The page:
Our feathered friends need a wild, ecologically healthy Tongass. (This post originally appeared on the Environment America blog.)
Cover photo: Bald eagle, Tongass National Forest, Alaska. (Daniel Dietrich, www.danieldietrichphotography.com)
By: Ellen Montgomery, Director, Environment America Public Lands Campaign
The Tongass National Forest contains 9.2 million acres of roadless areas. Free from vehicle pollution, the forest ecosystem thrives. The old growth trees absorb carbon dioxide. Southeast Alaskans hunt, fish and hike in this incredible place. And nearly 1 million people travel through the area each year.
The Tongass is huge. In total, it covers 17 million acres and features many islands and 11,000 miles of shoreline. Between the old growth trees, marshes, islands and the shore, there are hundreds of species of songbirds, shorebirds and seabirds making their homes in the national forest.
They may not be as obviously critical to the region’s economy as the salmon or such larger animals as whales, which attract tourists, or deer and bears, which attract game hunters. Nevertheless, the birds are a critical part of the ecosystem. Whether catching fish, eating insects or being prey themselves, they are an integral part of the food chain. And birding is a big draw to the region, as there are multiple bird festivals each year.
One species that has become a symbol of the fight to save old growth forests is the marbled murrelet. These small seabirds fish in the ocean during the day with other birds their size. But unlike most seabirds, they usually build their nests in old growth and mature trees, which they fly back to carrying one fish at a time to feed their young.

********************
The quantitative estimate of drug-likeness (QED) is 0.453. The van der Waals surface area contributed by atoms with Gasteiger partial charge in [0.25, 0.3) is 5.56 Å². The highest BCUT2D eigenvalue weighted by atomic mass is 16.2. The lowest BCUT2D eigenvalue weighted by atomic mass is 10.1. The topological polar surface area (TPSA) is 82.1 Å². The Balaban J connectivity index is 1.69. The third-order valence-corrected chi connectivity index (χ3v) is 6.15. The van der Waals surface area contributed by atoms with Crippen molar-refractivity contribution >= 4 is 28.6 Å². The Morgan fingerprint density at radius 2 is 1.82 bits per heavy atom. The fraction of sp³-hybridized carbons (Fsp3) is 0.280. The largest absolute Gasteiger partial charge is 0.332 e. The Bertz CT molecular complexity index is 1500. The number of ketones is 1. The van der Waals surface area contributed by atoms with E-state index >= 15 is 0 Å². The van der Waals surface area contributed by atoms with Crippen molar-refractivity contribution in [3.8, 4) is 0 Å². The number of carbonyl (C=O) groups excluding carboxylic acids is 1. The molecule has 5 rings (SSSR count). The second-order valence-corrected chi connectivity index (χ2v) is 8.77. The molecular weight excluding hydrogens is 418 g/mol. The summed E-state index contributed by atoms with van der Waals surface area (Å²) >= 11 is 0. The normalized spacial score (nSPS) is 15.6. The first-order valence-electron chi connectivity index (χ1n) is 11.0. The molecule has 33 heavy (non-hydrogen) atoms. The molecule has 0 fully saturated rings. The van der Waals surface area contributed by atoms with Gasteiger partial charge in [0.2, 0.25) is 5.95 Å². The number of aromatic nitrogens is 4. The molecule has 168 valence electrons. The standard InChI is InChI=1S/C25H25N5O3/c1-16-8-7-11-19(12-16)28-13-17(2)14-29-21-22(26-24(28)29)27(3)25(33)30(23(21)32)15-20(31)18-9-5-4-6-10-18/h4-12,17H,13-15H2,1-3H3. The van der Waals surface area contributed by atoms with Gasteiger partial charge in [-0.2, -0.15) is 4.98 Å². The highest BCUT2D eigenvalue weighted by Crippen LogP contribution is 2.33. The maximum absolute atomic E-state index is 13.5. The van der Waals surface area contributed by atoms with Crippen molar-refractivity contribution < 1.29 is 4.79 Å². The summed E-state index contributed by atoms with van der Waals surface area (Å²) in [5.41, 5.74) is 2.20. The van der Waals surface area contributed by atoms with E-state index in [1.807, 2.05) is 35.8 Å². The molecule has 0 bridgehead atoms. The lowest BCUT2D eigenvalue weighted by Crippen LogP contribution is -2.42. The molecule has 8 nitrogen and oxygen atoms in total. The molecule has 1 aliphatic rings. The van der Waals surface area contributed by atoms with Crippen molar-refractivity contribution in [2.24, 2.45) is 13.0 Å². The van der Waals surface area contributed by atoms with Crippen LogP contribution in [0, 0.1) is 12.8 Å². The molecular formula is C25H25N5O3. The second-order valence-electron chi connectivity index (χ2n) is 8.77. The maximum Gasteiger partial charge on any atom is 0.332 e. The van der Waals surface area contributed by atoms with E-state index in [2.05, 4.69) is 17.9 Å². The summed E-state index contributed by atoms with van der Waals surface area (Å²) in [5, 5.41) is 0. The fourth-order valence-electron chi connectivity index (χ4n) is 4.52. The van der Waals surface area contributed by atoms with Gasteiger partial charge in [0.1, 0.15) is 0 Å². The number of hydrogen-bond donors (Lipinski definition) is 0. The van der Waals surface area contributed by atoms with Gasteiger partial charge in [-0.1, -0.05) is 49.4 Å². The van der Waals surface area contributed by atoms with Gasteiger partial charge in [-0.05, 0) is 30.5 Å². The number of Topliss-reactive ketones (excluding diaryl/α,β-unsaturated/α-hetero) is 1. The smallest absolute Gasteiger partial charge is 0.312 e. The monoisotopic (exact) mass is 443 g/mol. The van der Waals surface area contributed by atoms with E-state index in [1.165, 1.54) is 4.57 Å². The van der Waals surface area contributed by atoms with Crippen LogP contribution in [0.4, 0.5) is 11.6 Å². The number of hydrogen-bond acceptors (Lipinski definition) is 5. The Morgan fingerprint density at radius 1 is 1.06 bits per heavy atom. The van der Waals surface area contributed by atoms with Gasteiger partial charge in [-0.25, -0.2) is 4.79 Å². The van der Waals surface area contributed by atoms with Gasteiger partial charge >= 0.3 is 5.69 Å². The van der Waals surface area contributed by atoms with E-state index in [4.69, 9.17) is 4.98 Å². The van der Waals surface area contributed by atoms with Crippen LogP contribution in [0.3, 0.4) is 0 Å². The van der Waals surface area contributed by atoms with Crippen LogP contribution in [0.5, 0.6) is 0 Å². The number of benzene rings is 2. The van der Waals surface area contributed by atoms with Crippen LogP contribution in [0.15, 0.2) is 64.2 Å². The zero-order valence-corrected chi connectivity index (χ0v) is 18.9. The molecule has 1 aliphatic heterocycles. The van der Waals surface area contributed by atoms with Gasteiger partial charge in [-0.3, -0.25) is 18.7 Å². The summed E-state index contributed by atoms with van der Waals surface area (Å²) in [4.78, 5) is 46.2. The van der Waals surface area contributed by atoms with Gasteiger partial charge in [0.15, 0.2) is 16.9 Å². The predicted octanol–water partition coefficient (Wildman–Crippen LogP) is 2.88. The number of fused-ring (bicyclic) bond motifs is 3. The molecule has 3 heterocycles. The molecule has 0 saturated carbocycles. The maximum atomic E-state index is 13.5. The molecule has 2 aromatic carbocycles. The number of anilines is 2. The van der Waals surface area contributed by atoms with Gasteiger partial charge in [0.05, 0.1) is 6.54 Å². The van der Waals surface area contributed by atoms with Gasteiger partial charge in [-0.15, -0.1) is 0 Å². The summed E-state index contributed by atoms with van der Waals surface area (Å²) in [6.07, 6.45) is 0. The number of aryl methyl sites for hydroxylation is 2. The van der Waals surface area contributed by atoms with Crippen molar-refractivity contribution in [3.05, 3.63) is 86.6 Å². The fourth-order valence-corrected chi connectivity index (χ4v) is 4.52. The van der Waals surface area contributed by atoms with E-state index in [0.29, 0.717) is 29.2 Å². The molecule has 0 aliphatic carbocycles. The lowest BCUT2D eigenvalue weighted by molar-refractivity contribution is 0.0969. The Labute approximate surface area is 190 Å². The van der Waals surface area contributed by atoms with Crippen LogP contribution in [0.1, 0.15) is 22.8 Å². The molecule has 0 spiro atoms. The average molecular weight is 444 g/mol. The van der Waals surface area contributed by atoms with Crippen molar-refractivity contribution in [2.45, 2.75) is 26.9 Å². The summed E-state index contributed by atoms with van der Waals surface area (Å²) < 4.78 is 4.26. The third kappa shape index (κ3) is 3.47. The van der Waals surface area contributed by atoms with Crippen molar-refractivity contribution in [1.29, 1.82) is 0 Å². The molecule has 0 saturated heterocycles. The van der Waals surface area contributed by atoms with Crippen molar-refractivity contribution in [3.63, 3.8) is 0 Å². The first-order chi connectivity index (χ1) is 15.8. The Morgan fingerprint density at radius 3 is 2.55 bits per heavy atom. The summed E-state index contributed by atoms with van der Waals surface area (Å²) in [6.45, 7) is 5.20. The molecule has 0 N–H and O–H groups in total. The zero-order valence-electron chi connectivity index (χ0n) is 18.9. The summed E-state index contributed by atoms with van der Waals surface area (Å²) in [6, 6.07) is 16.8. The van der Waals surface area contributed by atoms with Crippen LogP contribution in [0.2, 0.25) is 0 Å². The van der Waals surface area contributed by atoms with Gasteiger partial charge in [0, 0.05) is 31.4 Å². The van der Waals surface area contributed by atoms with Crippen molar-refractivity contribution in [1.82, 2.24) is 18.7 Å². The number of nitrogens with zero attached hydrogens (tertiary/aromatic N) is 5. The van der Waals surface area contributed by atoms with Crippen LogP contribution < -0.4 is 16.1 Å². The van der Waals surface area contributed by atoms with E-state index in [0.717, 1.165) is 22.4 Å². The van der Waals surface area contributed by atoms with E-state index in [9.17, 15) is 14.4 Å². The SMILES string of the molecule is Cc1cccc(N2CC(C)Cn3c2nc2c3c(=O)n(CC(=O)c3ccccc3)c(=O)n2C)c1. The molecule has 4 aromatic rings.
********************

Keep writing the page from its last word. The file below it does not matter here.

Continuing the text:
Arctic terns migrate an astonishing distance from the Arctic to Antarctica each year, making them the critters with the longest migration on Earth. While migrating, they keep to the ocean and, thus, birders have a hard time spotting them. They return to the Arctic, including to the Tongass, each spring to breed and are greeted by the Annual Yakutat Tern Festival, which enjoyed its tenth anniversary in 2021.
Some Golden-crowned kinglets migrate and others seem to remain in the same area year-round. They have been sighted in most of the lower 48 states, where they spend the winters. These tiny woodland songbirds are only 3.5 inches long and many live in the Tongass year-round.
The Tongass National Forest, where you can find these 3 species and hundreds more, is currently threatened by increased logging. In October 2020, the Trump administration removed protection from 9.2 million acres of previously protected roadless areas, opening the wild up for road-building and commercial logging. This industrial activity will disrupt the birds that live in the Tongass. Whether it’s actually chopping down the trees they nest in or creating noise pollution, air pollution and water pollution, it does irreversible harm. As of 2019, there were 3 billion fewer birds in North America than there were in 1970. That’s a stunning number.
So here’s the thing: When choosing between producing more softwood lumber to be used to create more furniture, flooring or construction (when instead we could be using reclaimed wood and alternative materials like bamboo or just not creating more stuff) versus the loss of nature in a place as wild and vast as the Tongass National Forests, I choose conservation. I choose songbirds.
Ellen Montgomery runs campaigns to protect America’s beautiful places, from local beachfronts to remote mountain peaks. Prior to her current role at Environment America, Ellen worked as the organizing director for Environment America’s Climate Defenders campaign. Ellen lives in Denver, where she likes to hike in Colorado’s mountains.
The views expressed here are the writer’s and are not necessarily endorsed by Alaska Wilderness League.